Silent But Deadly
Dan Malovany, editor
Just the other day, I was doing some spring cleaning, including the painstaking removal of moss from in between the stones that make up our patio. As I slaved away on my hands and knees, I heard my wife utter something I couldn’t believe.
“Don’t you think you could use a hoe for that?” she asked.
It took a nanosecond before we burst out laughing, and it took every ounce of my energy to keep from making some goofy wisecrack. As stupid as I am, I’ve learned that there are times when certain thoughts, however tempting, best go unsaid.
In the snack and baking industries, fortification is an issue that’s being quietly debated. Which ingredients are appropriate, and which aren’t? How much is too much, especially when it comes to adding vitamins and nutrients to bread? When does it get to the point when we’re selling supplements instead of food?
“Such simple questions for such a highly complicated topic,” notes Thom Kuk, president of the American Society of Baking. “The notion of functional foods clearly illustrates the difference between food manufacturing and our traditional heritage of baking. On one hand, bread, buns and even tortillas have long been considered a conveyance for something else, like meat, cheese and grilled vegetables. Does it really make a difference if vitamins or plant sterols are in the bread or served on it? I don’t think so. At the same time, we all know the benefits of folic acid.”
Yes, the federal government mandated adding folic acid in bread in 1998, and since then, the number of neural tube birth defects has fallen significantly. That’s a no brainer. But what about other nutrients? How far can bakers go? That’s a matter of debate.
“Taste is the most important factor in product development that pertains to turning food items into nutraceutical items,” says Todd Kluger, director of marketing for Roman Meal. “Just because bakers can now add fish oil to bread to supplement it with Omega-3 fatty acids doesn’t mean that they always should. Flax delivers Omega-3s and has a nice nutty flavor, and it keeps the bread vegan/vegetarian.”
Personally, I don’t mind fish oil in bread, but I get Kluger’s point.
“Beyond enrichment of refined flour, bakers can fortify their products with additional vitamins, nutrients and supplements, but if the color or flavor of the product changes too drastically, then the baker has gone too far,” he adds.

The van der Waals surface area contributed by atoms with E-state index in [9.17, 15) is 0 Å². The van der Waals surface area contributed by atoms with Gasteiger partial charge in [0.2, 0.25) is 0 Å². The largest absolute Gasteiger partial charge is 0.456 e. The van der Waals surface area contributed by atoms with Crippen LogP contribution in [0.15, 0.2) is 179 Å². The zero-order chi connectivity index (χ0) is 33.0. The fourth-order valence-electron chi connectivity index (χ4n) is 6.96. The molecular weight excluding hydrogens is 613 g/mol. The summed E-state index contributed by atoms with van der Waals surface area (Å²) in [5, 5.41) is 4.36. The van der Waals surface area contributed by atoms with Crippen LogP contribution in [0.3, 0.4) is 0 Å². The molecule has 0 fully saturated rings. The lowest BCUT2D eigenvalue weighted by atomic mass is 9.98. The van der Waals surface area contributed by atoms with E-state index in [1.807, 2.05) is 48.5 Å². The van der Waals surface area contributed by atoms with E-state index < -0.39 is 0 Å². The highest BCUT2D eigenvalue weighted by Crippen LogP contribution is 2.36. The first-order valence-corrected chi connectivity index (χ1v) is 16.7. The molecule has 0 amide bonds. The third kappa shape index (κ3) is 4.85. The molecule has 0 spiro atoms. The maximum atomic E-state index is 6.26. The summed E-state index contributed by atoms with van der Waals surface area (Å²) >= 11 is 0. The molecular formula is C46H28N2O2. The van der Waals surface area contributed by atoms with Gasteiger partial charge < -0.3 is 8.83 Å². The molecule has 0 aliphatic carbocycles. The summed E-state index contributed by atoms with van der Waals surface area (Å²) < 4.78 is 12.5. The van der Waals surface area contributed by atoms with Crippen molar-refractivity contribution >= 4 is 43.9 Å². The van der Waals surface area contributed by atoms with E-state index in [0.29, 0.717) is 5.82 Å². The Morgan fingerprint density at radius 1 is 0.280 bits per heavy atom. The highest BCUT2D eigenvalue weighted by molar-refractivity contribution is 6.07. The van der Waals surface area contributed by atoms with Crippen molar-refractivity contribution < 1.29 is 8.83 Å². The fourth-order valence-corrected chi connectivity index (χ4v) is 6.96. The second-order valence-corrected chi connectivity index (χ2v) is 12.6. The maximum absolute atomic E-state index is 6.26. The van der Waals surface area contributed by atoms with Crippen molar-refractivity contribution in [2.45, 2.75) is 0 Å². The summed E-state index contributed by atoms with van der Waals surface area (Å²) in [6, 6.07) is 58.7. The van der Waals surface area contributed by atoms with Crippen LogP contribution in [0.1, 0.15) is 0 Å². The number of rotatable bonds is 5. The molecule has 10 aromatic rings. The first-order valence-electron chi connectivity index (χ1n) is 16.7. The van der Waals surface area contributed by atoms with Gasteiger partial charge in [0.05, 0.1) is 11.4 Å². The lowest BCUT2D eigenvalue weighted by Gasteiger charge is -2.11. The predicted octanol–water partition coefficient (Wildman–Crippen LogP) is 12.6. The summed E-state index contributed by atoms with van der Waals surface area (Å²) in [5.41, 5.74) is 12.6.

Maybe that’s the problem with some brands of nutritional, energy and breakfast bars, which have seen sales trail over the last few years. They’ve added so many proteins, minerals and vitamins that they almost could support the claim “build strong bodies 12 ways.” But because of all these nutrients, some bars tasted like powdered metal, prompting producers to add artificial or high-calorie ingredients that masked the taste, but obliterated any potential health claims.
Not surprising, the latest supermarket scanning data from Information Resources, Inc. shows that granola bar sales rose more than 17% over the last year. That’s because granola belongs in baked goods. Simply put, adding too much of a good thing can be counterproductive, especially if that ingredient doesn’t belong there in the first place.
Kluger explains that consumers are concerned about overly processed ingredients. As a result, he believes naturally occurring vitamins and minerals coming from whole grains, vegetables, fruits, nuts and oils provide the best alternatives.
When in doubt, Kuk advises, let Mother Nature be your guide.
“In the end, the consumer will determine the boundaries,” he explains. “It will not be based upon knowing the nutritional benefits of plant sterols or the value of lowering bad cholesterol. It will be on price and taste.”
By the way, back at home, the hoe ended up being the right tool for the job.